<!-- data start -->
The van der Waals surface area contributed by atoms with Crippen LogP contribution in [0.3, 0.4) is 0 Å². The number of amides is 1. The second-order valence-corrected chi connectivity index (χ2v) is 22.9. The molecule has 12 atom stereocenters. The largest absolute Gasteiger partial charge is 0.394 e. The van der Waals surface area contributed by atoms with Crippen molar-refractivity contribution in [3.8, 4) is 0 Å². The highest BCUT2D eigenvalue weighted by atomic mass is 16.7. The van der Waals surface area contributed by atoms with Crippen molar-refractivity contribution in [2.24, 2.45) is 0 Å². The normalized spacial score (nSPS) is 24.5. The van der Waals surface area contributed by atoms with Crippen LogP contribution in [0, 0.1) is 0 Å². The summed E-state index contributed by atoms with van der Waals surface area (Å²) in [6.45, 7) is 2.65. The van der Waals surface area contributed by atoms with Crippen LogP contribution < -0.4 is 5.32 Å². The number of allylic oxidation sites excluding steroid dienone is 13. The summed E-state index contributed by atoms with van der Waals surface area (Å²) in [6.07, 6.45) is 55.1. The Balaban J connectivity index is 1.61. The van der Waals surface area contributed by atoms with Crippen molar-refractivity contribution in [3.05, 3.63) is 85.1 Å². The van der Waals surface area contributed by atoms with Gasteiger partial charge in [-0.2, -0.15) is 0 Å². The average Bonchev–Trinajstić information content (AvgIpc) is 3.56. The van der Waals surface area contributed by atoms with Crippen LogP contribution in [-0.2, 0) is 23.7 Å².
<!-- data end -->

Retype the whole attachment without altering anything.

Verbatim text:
The van der Waals surface area contributed by atoms with Crippen LogP contribution in [0.3, 0.4) is 0 Å². The number of amides is 1. The second-order valence-corrected chi connectivity index (χ2v) is 22.9. The molecule has 12 atom stereocenters. The largest absolute Gasteiger partial charge is 0.394 e. The van der Waals surface area contributed by atoms with Crippen molar-refractivity contribution in [3.8, 4) is 0 Å². The highest BCUT2D eigenvalue weighted by atomic mass is 16.7. The van der Waals surface area contributed by atoms with Crippen molar-refractivity contribution in [2.24, 2.45) is 0 Å². The normalized spacial score (nSPS) is 24.5. The van der Waals surface area contributed by atoms with Crippen LogP contribution in [0, 0.1) is 0 Å². The summed E-state index contributed by atoms with van der Waals surface area (Å²) in [6.45, 7) is 2.65. The van der Waals surface area contributed by atoms with Crippen LogP contribution < -0.4 is 5.32 Å². The number of allylic oxidation sites excluding steroid dienone is 13. The summed E-state index contributed by atoms with van der Waals surface area (Å²) in [6.07, 6.45) is 55.1. The Balaban J connectivity index is 1.61. The van der Waals surface area contributed by atoms with Crippen molar-refractivity contribution in [3.05, 3.63) is 85.1 Å². The van der Waals surface area contributed by atoms with Gasteiger partial charge in [-0.2, -0.15) is 0 Å². The average Bonchev–Trinajstić information content (AvgIpc) is 3.56. The van der Waals surface area contributed by atoms with Crippen LogP contribution in [-0.2, 0) is 23.7 Å².